What’s next for space in 2023

enter the solar system

Moons of the solar system’s largest planets are also on next year’s agenda. In April 2023, the European Space Agency (ESA) will launch a fascinating new mission called JUICE for the Jupiter Icy Moon Explorer. The spacecraft, scheduled to reach Jupiter’s orbit in 2031, will conduct detailed studies of Jupiter’s moons Ganymede, Callisto and Europa, all of which are thought to host oceans that may harbor life beneath their icy surfaces.

“This is the first mission to focus fundamentally on icy moons,” said Mark McCaughrean, ESA’s senior adviser for science and exploration. “We now know that these icy moons have very deep oceans, and they may have the conditions for life to develop.”

JUICE will map these oceans with its radar instruments, but McCaughrean said it will also be able to look for possible biosignatures on Europa’s icy surface that might rain in plumes ejected into space from its subsurface ocean.

Later in 2023, ESA plans to launch another major mission: its Euclid telescope, which was switched from a Russian rocket to a SpaceX Falcon 9 after Russia invaded Ukraine. The telescope will probe the “dark universe,” observing billions of galaxies across a third of the sky to better understand dark matter and dark energy in the universe.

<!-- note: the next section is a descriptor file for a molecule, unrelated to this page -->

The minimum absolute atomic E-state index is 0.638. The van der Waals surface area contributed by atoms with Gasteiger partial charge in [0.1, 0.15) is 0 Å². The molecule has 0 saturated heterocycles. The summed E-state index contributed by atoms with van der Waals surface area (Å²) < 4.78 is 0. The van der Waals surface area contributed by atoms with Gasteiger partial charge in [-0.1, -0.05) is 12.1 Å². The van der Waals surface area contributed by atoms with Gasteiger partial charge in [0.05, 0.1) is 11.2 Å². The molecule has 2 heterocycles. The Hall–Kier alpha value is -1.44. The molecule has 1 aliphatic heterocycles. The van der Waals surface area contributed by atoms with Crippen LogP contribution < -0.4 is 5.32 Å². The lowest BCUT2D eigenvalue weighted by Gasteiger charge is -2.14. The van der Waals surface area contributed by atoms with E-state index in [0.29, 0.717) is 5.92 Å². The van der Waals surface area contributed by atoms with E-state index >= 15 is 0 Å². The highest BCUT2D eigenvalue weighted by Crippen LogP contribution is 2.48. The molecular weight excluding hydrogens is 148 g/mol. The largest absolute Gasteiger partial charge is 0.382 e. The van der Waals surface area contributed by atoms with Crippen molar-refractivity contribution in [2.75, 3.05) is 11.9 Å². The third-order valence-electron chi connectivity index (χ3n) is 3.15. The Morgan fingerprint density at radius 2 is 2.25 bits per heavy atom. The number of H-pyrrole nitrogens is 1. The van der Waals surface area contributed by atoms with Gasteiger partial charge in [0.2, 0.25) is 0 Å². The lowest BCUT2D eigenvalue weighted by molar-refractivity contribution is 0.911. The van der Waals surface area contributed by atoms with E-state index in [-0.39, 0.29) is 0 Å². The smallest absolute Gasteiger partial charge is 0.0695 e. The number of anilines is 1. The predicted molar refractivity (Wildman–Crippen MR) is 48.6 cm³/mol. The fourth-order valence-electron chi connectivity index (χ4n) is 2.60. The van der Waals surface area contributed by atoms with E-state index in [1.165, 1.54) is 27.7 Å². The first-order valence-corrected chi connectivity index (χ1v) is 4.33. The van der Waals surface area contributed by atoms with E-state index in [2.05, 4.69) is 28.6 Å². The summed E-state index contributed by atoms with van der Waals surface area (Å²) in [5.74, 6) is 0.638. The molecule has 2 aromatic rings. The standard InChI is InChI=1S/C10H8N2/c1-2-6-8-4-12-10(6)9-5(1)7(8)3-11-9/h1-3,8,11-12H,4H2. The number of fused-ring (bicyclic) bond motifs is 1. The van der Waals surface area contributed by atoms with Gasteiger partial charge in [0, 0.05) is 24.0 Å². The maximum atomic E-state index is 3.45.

In October, NASA should launch a major science mission of its own after Psyche’s launch was delayed from 2022. The spacecraft will travel to 16 Psyche, an unusual metal-rich asteroid that has never been seen up close.

Expect many other interesting developments in 2023. NASA’s OSIRIS-REx mission is scheduled to return to Earth in September, carrying fragments of an asteroid called Bennu, which may provide new insights into the structure and formation of the solar system. Amazon aims to launch the first satellite in early 2023 for Project Kuiper, the start of a 3,000-satellite orbital communications network it hopes will rival SpaceX’s Starlink constellation. Several new rockets are on the way, including United Launch Alliance’s Vulcan Centaur rocket (which will carry Astrobotic’s lunar lander and some of Amazon’s satellites), and possibly Blue Origin’s massive New Glenn rocket. Both are heavy rockets that can send many satellites into space.

“There’s been a ton of activity,” Cowart said. “I’m really excited about this year.”

This story is part of MIT Technology Review’s Next Steps series, in which we look at industries, trends, and technologies to give you an idea of ​​what to expect in the coming year.

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